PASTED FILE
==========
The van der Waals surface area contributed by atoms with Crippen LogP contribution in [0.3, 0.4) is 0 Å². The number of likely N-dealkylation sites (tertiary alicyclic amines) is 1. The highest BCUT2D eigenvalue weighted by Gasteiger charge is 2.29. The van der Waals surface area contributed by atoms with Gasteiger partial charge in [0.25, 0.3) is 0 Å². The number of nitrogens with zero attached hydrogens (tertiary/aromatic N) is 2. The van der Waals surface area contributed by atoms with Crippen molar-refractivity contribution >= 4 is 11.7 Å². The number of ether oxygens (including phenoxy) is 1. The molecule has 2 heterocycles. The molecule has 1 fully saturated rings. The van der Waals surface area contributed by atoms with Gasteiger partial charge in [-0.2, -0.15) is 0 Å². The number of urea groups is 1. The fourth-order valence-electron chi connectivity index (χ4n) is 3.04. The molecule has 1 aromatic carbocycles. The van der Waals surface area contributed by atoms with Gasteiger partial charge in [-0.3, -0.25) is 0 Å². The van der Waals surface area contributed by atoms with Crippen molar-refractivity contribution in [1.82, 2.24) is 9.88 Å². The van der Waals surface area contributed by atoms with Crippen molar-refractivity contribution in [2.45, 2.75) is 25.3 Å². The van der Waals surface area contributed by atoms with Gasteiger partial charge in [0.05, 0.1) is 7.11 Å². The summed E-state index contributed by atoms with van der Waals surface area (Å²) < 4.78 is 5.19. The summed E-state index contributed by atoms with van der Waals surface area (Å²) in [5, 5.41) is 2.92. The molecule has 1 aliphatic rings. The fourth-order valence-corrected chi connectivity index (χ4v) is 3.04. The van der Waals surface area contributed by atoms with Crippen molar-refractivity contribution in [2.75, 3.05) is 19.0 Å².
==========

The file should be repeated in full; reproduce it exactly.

The van der Waals surface area contributed by atoms with Crippen LogP contribution in [0.3, 0.4) is 0 Å². The number of likely N-dealkylation sites (tertiary alicyclic amines) is 1. The highest BCUT2D eigenvalue weighted by Gasteiger charge is 2.29. The van der Waals surface area contributed by atoms with Gasteiger partial charge in [0.25, 0.3) is 0 Å². The number of nitrogens with zero attached hydrogens (tertiary/aromatic N) is 2. The van der Waals surface area contributed by atoms with Crippen molar-refractivity contribution >= 4 is 11.7 Å². The number of ether oxygens (including phenoxy) is 1. The molecule has 2 heterocycles. The molecule has 1 fully saturated rings. The van der Waals surface area contributed by atoms with Gasteiger partial charge in [-0.2, -0.15) is 0 Å². The number of urea groups is 1. The fourth-order valence-electron chi connectivity index (χ4n) is 3.04. The molecule has 1 aromatic carbocycles. The van der Waals surface area contributed by atoms with Gasteiger partial charge in [-0.3, -0.25) is 0 Å². The van der Waals surface area contributed by atoms with Crippen molar-refractivity contribution in [1.82, 2.24) is 9.88 Å². The van der Waals surface area contributed by atoms with Crippen molar-refractivity contribution in [2.45, 2.75) is 25.3 Å². The van der Waals surface area contributed by atoms with Gasteiger partial charge in [0.05, 0.1) is 7.11 Å². The summed E-state index contributed by atoms with van der Waals surface area (Å²) < 4.78 is 5.19. The summed E-state index contributed by atoms with van der Waals surface area (Å²) in [5, 5.41) is 2.92. The molecule has 1 aliphatic rings. The fourth-order valence-corrected chi connectivity index (χ4v) is 3.04. The van der Waals surface area contributed by atoms with Crippen molar-refractivity contribution in [2.75, 3.05) is 19.0 Å².